A Plea For The MIAs

A Plea For The MIAs

Uri Tannenbaum hasn’t seen or talked to his father in nearly two years.
Last week, he tried to get a message to his dad the only way he can: through the media.
"Dad, you must know you’re with us. We love you. We miss you," Uri said, not knowing for sure whether Elchanan Tannenbaum will ever hear his words: or if he’s even still alive.
Elchanan, an Israeli businessman and a reserve colonel in the Israeli Defense Forces, was abducted in Switzerland by the Hezbollah terrorist group in October 2000, shortly after they kidnapped IDF Sgts. Benny Avraham, 21, Omar Suwayeed, 27, and Adi Avitan, 22, during an ambush on the Israel-Lebanese border.
Uri Tannenbaum and his mother joined the families of the other missing soldiers last week during appearances here and in Washington to help raise public awareness about their plight, and gain support from U.S. lawmakers.
Standing in front of New York Gov. George Pataki and Israeli minister Dan Naveh at a Manhattan news conference, Uri said last Thursday marked 634 days since he last saw his father.
"I miss him enormously," he said. "He is a father, a husband, a brother."
Uri warned that the abduction of his father while visiting Switzerland signals a dangerous precedent in world terrorism: a foreign national kidnapped on foreign soil.
Chaim Avraham, father of Benny, accused the UN of withholding key information about his son and his two comrades. "We want them to release that information," he said.
The terrorists were disguised as UN peacekeepers and used UN equipment. Remarkably, the incident was videotaped by UN forces, which also taped Hezbollah removing crucial evidence from the scene: an effort covered up by the UN.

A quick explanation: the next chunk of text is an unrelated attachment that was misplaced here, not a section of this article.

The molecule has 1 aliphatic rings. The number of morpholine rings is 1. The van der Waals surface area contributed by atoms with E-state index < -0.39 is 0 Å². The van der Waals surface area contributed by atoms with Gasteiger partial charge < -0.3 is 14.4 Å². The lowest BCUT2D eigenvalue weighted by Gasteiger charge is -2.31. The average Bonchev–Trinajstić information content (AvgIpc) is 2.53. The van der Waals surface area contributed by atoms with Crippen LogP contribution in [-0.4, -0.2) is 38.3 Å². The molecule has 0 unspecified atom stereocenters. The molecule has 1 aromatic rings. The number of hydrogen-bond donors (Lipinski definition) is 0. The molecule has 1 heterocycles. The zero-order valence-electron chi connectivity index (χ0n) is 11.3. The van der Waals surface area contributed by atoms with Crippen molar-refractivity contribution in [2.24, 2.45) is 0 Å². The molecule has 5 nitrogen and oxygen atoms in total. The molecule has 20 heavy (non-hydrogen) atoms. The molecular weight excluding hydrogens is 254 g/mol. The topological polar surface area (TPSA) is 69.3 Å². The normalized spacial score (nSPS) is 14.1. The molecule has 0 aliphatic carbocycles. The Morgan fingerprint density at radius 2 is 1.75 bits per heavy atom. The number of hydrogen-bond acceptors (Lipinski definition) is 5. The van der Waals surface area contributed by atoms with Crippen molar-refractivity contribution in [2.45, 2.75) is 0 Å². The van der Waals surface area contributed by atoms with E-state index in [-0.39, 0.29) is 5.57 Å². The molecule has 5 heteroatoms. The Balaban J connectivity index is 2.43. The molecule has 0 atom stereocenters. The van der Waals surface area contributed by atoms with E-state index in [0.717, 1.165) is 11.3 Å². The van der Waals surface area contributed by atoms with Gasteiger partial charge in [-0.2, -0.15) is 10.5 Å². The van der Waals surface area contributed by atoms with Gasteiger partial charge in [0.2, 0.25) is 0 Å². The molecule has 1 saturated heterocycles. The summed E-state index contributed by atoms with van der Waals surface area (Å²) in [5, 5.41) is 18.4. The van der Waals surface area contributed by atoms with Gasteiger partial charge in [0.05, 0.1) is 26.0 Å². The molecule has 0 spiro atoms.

Pataki, who called the abductions "horrific acts and inhumane," signed a letter asking UN Secretary-General Kofi Annan, the presidents of Iran, Syria and Lebanon to help win the release of the four hostages.
"Of course we hope and pray that our children can be restored to us alive," Naveh said. "However even if they are no longer living, we yearn to have their remains brought home. By burying our dead, we can at least bring closure to our loss.
"We beseech you to convince these men to release our loved ones. Our children’s battle is done forever. The hope of a better day for all our children begins with gestures such as this. We wait by empty beds and empty graves for your answer."
Last week a German newspaper reported that Hezbollah was seeking the release of 100 prisoners held by Israel in return for Tannenbaum. The paper reported Israel received proof that Tannenbaum is alive.
Naveh publicly asked for anyone with any contacts that could help bring the Israelis home to come forward.

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